The Most Difficult Animal to Photograph
What’s the most difficult animal to capture in a good photo? Wolverine? Swift fox? Rocky Mountain tailed frog? Marbled murrelet? Nope, none of those come even close!
This animal is wildly unpredictable, dangerous and extraordinarily uncooperative. Prone to sudden and extreme changes in behaviour, they can go from peaceful to completely animalistic in seconds. Without warning, they may charge — knocking over your expensive camera gear and kicking you in the groin with remarkable force. Their vocalizations include shrieks of such ferocity they can shatter your polarizer and ear drums simultaneously. In the rare situations when you’re actually able to get this animal framed in your viewfinder, there’s basically a zero percent chance they’ll be facing the camera. By now it should be obvious that the animal I’m talking about is children!
In the business of outdoor photography, photos of kids in nature are good sellers, so I periodically brave the challenge to bag a few marketable images. I don’t have my own kids (for reasons described in previous paragraph), so I borrow my best friend’s very cute kids, Savannah and Thomson. Don’t let the ‘’cute” part fool you! Like all kids, they’re astonishingly difficult to photograph, so I’ve developed a multitude of strategies to keep them happy and engaged during the photo shoot. Let me share some secrets.
Bribery: This is the oldest trick in the book. Carry some candy with you and reward them for good behaviour. You have about five minutes before the sugar kicks in, so shoot quickly!
Flatulence jokes: It’s a universal truth that kids respond favourably to any joke involving flatulence. To be completely honest, I still do too! Use this technique to incite smiles and extend attention spans beyond the usual 10 seconds.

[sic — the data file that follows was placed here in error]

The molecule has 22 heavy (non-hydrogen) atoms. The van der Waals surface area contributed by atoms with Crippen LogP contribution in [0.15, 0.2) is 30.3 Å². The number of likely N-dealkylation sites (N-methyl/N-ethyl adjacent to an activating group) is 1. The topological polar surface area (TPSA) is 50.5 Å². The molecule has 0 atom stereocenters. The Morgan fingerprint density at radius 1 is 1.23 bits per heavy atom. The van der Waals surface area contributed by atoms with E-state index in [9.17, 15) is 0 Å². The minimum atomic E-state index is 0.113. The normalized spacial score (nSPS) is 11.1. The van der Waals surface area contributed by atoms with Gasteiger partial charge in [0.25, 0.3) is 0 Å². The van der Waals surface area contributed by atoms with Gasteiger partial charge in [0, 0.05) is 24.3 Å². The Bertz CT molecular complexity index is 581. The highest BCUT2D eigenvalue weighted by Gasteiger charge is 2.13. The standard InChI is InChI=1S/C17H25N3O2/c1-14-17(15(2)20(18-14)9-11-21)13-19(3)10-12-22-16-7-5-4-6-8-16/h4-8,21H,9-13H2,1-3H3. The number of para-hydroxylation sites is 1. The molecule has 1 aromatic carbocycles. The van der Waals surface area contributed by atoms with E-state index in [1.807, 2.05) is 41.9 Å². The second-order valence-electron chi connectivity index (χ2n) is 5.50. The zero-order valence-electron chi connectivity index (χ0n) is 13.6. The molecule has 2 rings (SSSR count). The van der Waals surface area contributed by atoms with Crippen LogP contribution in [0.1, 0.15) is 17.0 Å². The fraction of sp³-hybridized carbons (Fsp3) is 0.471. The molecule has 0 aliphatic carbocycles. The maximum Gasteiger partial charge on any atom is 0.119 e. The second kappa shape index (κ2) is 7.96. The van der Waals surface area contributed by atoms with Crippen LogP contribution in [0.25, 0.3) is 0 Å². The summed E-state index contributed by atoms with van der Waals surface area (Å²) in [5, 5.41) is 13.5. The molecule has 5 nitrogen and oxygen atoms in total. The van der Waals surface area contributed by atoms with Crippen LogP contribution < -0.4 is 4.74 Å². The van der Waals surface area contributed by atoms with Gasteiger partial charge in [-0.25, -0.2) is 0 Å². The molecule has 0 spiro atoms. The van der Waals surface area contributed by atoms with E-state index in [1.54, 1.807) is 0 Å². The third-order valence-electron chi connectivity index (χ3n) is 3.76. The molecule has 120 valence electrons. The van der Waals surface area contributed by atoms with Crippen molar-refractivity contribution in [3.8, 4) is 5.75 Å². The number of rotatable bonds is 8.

The distraction: Have your camera all ready to go, but need the kids looking a certain way for the photo? The moment before you click the shutter, point in that direction and yell, “Look, a monkey!” Never underestimate how smart children are. They’ll only fall for your trick once, maybe twice, if you’re lucky!
Parental control: Have the parents temporarily “stabilize” the kids in place, then dash out of the frame so you can click at the decisive moment. This is an unpopular method with the kids and they will not be smiling, so it should be pre-empted by a flatulence joke.
Sedatives: I’m just kidding! But don’t be too quick to judge me for saying it. Every photographer who’s worked with children has thought about it!
Photographing kids is a great challenge, but it’s also fun. Nevertheless, I’ll take grizzly bears and elephant seals over kids any day. At least those animals are more predictable and safe to photograph!
To read more of Ethan’s columns and other great how-to articles please pick up the Winter 2015 issue of OPC today, or subscribe!